COLORADO SPRINGS, Colo. President Bush, linking the wars of his tenure to the deadliest one in history, is asking the country to commit anew to postwar rebuilding.
In an address for Wednesday to more than 1,000 graduates of the U.S. Air Force Academy, Bush frames their futures by harking back to the World War II generation. He links the wars in Iraq and Afghanistan to postwar Germany and Japan six decades ago.
"America has assumed this obligation before," Bush said in prepared remarks released by the White House. "After World War II we helped Germany and Japan build free societies and strong economies. These efforts took time and patience, and as a result Germany and Japan grew in freedom and prosperity and are now allies of the United States."
The result, Bush says, was "generations of security and peace" in the United States.
"Today we must do the same in Afghanistan and Iraq," he says in the prepared comments. "And by helping these young democracies grow in freedom and prosperity we will once again reap the benefits in generations of security and peace."
Today's wars aren't over yet. As reconstruction unfolds, the enemy keeps fighting not national militaries but a complex mix of militias and terrorists in Iraq and Afghanistan.
Another difference: It remains in debate within the country whether the pre-emptive Iraq war has bolstered U.S. security or weakened it. Bush has expressed no doubts it was warranted.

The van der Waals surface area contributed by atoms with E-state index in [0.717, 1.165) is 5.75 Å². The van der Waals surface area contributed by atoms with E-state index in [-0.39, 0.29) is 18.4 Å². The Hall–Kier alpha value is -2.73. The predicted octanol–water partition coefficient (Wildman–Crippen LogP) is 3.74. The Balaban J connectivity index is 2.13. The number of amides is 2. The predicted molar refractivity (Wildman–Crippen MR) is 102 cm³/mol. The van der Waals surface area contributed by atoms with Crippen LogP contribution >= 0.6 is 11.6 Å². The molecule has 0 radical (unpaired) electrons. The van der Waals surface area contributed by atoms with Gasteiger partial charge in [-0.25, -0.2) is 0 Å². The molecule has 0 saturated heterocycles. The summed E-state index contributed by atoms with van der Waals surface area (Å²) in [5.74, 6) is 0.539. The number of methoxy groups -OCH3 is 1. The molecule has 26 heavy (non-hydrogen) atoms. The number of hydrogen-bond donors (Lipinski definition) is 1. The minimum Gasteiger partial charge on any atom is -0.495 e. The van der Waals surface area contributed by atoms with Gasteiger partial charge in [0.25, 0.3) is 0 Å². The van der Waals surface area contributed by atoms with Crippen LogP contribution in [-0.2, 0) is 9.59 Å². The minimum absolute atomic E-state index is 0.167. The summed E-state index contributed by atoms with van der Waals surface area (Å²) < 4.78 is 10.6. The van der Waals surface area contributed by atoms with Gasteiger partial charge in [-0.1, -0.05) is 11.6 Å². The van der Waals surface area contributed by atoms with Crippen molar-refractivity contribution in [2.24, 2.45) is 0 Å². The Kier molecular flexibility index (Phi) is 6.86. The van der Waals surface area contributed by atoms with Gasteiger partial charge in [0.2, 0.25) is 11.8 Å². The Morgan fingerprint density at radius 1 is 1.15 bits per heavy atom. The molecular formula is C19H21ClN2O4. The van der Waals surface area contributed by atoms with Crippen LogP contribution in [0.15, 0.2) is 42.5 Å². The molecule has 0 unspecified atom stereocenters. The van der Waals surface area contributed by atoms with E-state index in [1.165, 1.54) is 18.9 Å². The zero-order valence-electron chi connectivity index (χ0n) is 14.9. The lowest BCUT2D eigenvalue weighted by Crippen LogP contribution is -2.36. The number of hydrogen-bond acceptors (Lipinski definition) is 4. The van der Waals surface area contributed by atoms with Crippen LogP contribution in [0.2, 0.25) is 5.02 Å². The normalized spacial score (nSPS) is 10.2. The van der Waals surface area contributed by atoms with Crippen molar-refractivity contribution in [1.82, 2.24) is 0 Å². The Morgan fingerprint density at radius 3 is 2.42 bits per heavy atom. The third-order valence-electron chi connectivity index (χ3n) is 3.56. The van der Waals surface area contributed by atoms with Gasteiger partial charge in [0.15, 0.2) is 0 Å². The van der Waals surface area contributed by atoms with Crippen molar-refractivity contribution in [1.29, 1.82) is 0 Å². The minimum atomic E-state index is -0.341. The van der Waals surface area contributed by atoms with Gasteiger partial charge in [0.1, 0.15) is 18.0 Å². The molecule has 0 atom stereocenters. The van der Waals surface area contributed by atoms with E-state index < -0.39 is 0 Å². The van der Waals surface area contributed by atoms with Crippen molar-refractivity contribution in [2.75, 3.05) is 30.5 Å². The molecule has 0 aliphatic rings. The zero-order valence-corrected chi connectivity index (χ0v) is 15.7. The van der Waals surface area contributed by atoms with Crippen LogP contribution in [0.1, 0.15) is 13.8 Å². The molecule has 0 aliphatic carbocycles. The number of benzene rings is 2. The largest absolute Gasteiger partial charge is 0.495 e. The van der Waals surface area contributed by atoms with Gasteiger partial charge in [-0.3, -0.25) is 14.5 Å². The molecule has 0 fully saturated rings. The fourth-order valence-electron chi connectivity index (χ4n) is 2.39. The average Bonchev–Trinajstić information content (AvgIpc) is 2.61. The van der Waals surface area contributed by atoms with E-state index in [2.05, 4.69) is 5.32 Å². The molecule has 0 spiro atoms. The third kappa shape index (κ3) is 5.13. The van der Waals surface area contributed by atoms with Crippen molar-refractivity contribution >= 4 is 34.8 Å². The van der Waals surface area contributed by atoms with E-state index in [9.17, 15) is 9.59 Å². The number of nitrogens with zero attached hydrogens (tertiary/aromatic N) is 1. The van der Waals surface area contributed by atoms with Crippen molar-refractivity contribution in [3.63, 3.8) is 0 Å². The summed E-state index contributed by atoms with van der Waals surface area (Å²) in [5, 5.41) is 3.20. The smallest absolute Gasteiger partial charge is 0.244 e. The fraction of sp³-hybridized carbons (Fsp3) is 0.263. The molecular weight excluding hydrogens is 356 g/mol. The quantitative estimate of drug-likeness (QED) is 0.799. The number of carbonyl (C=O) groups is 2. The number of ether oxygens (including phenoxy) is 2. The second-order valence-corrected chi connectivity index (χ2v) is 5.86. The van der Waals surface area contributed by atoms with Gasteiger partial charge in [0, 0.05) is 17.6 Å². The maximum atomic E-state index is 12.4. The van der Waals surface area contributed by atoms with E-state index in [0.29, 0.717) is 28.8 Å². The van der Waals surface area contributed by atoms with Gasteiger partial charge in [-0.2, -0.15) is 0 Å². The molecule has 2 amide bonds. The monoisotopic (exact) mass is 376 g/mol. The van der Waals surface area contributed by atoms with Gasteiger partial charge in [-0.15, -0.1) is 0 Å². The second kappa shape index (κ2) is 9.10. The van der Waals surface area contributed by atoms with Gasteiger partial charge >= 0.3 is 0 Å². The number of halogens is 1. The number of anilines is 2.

Bush's message was overshadowed by a blistering tell-all book by his former press secretary, Scott McClellan. The former voice of the White House, McClellan writes that Bush favored propaganda over honesty and candor in selling the war to the American public.
McClellan strikingly calls the Iraq war a "serious strategic blunder." His scathing account of Bush's leadership drew dominant news coverage and lit up many Internet blogs Wednesday.
White House press secretary Dana Perino said that McClellan's account was puzzling and sad, and that Bush had more important matters than commenting on books by former staffers.
At least 4,085 U.S. military members have died in the Iraq war. More than 430 members of the U.S. military have died in Afghanistan, Pakistan and Uzbekistan as a result of the U.S. invasion of Afghanistan in late 2001, according to the Defense Department.
The U.S. death toll in World War II was roughly 406,000. Overall, tens of millions of people died. The conflict transformed the globe; chief U.S. enemies of that day, Germany and Japan, re-emerged as major allies.
Bush's speech was expected to compare air power and warfare techniques of World War II and today. He also was to talk about the differences in the enemies that U.S. forces face.
White House press secretary Dana Perino said Bush would zero in on one constant "that freedom has the power to overcome tyranny and transform societies." That theme has underpinned Bush's foreign policy and was the calling of his second inaugural address.
The president is on a three-day trip through five states. The purpose is mainly to raise money for Republicans, something Bush remains strong at even as his influence wanes.
After the commencement, Bush was heading to Utah for two closed events to raise money for John McCain, the Arizona senator and presumptive Republican presidential nominee, and other GOP candidates. Bush held a similar event on Tuesday in Arizona, raising an estimated $3 million.